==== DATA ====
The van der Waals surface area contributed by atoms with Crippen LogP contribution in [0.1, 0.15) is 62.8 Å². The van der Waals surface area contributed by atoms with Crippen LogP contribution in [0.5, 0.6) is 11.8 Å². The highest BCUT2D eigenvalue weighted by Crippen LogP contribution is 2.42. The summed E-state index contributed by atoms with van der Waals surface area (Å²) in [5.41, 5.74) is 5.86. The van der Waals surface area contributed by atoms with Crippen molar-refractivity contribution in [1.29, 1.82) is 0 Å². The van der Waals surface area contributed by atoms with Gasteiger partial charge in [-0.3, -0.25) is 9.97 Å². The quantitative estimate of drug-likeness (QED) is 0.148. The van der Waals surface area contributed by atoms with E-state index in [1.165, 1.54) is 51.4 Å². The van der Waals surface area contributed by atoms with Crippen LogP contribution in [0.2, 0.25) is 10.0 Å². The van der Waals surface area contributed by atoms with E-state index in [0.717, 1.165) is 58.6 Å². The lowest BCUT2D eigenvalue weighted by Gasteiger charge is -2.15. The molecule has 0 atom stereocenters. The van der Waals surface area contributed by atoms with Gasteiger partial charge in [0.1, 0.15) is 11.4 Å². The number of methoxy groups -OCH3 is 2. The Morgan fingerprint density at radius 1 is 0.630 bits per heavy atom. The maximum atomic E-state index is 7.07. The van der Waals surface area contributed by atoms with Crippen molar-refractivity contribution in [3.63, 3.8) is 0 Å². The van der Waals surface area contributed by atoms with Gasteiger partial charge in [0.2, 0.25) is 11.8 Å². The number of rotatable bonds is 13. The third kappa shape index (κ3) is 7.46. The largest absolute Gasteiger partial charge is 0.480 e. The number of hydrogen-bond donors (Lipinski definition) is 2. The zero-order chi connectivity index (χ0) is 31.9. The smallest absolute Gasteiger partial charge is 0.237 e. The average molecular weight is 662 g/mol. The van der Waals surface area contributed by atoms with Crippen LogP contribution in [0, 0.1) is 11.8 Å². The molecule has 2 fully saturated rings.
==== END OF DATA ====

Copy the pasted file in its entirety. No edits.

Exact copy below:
The van der Waals surface area contributed by atoms with Crippen LogP contribution in [0.1, 0.15) is 62.8 Å². The van der Waals surface area contributed by atoms with Crippen LogP contribution in [0.5, 0.6) is 11.8 Å². The highest BCUT2D eigenvalue weighted by Crippen LogP contribution is 2.42. The summed E-state index contributed by atoms with van der Waals surface area (Å²) in [5.41, 5.74) is 5.86. The van der Waals surface area contributed by atoms with Crippen molar-refractivity contribution in [1.29, 1.82) is 0 Å². The van der Waals surface area contributed by atoms with Gasteiger partial charge in [-0.3, -0.25) is 9.97 Å². The quantitative estimate of drug-likeness (QED) is 0.148. The van der Waals surface area contributed by atoms with E-state index in [1.165, 1.54) is 51.4 Å². The van der Waals surface area contributed by atoms with Crippen LogP contribution in [0.2, 0.25) is 10.0 Å². The van der Waals surface area contributed by atoms with E-state index in [0.717, 1.165) is 58.6 Å². The lowest BCUT2D eigenvalue weighted by Gasteiger charge is -2.15. The molecule has 0 atom stereocenters. The van der Waals surface area contributed by atoms with Gasteiger partial charge in [0.1, 0.15) is 11.4 Å². The number of methoxy groups -OCH3 is 2. The Morgan fingerprint density at radius 1 is 0.630 bits per heavy atom. The maximum atomic E-state index is 7.07. The van der Waals surface area contributed by atoms with Crippen molar-refractivity contribution in [3.63, 3.8) is 0 Å². The van der Waals surface area contributed by atoms with Gasteiger partial charge in [0.2, 0.25) is 11.8 Å². The number of rotatable bonds is 13. The third kappa shape index (κ3) is 7.46. The largest absolute Gasteiger partial charge is 0.480 e. The number of hydrogen-bond donors (Lipinski definition) is 2. The zero-order chi connectivity index (χ0) is 31.9. The smallest absolute Gasteiger partial charge is 0.237 e. The average molecular weight is 662 g/mol. The van der Waals surface area contributed by atoms with Crippen LogP contribution in [0, 0.1) is 11.8 Å². The molecule has 2 fully saturated rings.